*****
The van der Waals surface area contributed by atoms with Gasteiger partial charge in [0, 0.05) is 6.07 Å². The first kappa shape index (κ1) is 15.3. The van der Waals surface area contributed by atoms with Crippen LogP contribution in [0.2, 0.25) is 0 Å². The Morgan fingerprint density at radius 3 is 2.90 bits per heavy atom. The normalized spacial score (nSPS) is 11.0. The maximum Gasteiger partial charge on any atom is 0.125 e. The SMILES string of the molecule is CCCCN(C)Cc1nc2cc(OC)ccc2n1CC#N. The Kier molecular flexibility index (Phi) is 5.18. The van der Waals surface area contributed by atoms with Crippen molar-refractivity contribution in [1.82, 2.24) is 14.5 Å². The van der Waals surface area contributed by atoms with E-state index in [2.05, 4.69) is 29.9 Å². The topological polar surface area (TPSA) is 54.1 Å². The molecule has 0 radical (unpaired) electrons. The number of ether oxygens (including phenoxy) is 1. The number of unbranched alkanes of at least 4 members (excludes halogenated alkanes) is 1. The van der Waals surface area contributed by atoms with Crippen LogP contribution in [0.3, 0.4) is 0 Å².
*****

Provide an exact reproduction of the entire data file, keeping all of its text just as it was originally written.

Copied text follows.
The van der Waals surface area contributed by atoms with Gasteiger partial charge in [0, 0.05) is 6.07 Å². The first kappa shape index (κ1) is 15.3. The van der Waals surface area contributed by atoms with Crippen LogP contribution in [0.2, 0.25) is 0 Å². The Morgan fingerprint density at radius 3 is 2.90 bits per heavy atom. The normalized spacial score (nSPS) is 11.0. The maximum Gasteiger partial charge on any atom is 0.125 e. The SMILES string of the molecule is CCCCN(C)Cc1nc2cc(OC)ccc2n1CC#N. The Kier molecular flexibility index (Phi) is 5.18. The van der Waals surface area contributed by atoms with Crippen molar-refractivity contribution in [1.82, 2.24) is 14.5 Å². The van der Waals surface area contributed by atoms with E-state index in [2.05, 4.69) is 29.9 Å². The topological polar surface area (TPSA) is 54.1 Å². The molecule has 0 radical (unpaired) electrons. The number of ether oxygens (including phenoxy) is 1. The number of unbranched alkanes of at least 4 members (excludes halogenated alkanes) is 1. The van der Waals surface area contributed by atoms with Crippen LogP contribution in [0.3, 0.4) is 0 Å².